Though I generally think a corner blitz should be fit somewhere into the system every game, I do think that against some teams they simply don't work. Against a team like the Colts with two #1 capable recievers, yanking someone as important as Bailey and to a lesser extent Williams I don't feel is an option. If you don't create the pressure or get the sack, the deep ball is up for grabs if you yank an LB to cover the #1 WR. If you yank the SS, then the quick shot gives up an easy 10. If you yank both and they spread the field, the HB or FB are gonna be somewhere on the field all alone. It's very high risk. But against teams with less capable reciever cores its a great way to creat pressure .


    Otherwise, I lvoe the post, keem em' coming
    Last edited by BigBroncLove; 11-04-2006, 11:03 PM.

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  • Cugel
    replied
    Originally posted by broncolitis
    Sorry But I've got to disagree on this thread. Our rush is just fine I wouldn't change a thing. We have already had several 100 + yards games already. The only games we've lost are against an undefeated and hot Indiana team, and the first game which we never do well in.
    Just fine eh? Last year they finished 28th in the league. This year they aren't any better. Denver has one of the WORST DL pass-rushes in football. But, don't take my word for it: Football Outsiders' DL ranking for 2006 Currently Denver ranks 27th. That's not very good.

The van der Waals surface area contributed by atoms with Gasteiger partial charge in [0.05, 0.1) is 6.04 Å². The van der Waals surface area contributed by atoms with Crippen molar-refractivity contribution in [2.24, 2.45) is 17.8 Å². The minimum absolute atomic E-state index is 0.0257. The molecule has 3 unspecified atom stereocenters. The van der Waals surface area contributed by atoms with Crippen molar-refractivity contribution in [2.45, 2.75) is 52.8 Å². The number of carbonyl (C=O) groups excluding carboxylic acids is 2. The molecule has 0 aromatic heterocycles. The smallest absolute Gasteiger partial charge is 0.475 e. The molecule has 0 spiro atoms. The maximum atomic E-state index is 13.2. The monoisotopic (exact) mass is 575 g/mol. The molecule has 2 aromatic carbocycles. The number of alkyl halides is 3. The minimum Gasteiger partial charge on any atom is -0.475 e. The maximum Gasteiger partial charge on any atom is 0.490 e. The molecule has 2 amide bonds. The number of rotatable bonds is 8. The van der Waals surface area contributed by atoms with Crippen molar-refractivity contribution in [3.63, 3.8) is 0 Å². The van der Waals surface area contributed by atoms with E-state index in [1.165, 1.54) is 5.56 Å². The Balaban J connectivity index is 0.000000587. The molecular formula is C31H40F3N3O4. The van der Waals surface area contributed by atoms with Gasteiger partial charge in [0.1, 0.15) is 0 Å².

I'm so tired of the homers who just say "the Colts were hot so we just lost" without trying to understand WHY we lost. There are reasons. The Colts are certainly not unbeatable. Their defense sucked. The Broncos scored 31 points on them. That game was winnable except that the DL failed to generate ANY pressure on Manning. So, he sat back there and passed for 300+ yards and 3 TDs.

    I would very much doubt the Colts will win the SB this year, not with that horrible run defense. Somebody will slow down Peyton Manning just as the Steelers and Patriots have done the last 3 years in the playoffs.

    Even if they got to the SB does anybody seriously think they could beat say the Bears, who have a great DL, great defense and a high-scoring offense to boot? Not likely.

    But, the Broncos are NOT going to win any SBs until they get a DL that can rush the passer. Period.

    Leave a comment:


  • dontfeedthenerd
    replied
    Originally posted by broncolitis
    Sorry But I've got to disagree on this thread. Our rush is just fine I wouldn't change a thing. We have already had several 100 + yards games already. The only games we've lost are against an undefeated and hot Indiana team, and the first game which we never do well in.

    Pass rush kiddo, not rush, pass rush. As in QB pressures and sacks on the defensive end.

    Leave a comment:


  • broncolitis
    replied
    Sorry But I've got to disagree on this thread. Our rush is just fine I wouldn't change a thing. We have already had several 100 + yards games already. The only games we've lost are against an undefeated and hot Indiana team, and the first game which we never do well in.

    Leave a comment:


  • str8jacket
    replied
    Originally posted by gobroncsnv
    Ummm, better linemen???? When is the last time we had 40 (let alone 50) sacks in a season? Maybe you can come up with a way to disguise it for a while, but sooner or later, we need to get some top notch performers. I'm not saying I could block our dline, but the Colts and Steelers sure did.
    exactly

    is it that hard to understand for everyone? we cant live off of blitzes

    Leave a comment:


  • Bronco4l1fe
    replied
    Originally posted by SmithOverTO
    None of whom are the Colts, the number one team in the AFC. Its pretty clear that the road to the Super Bowl runs through Indy.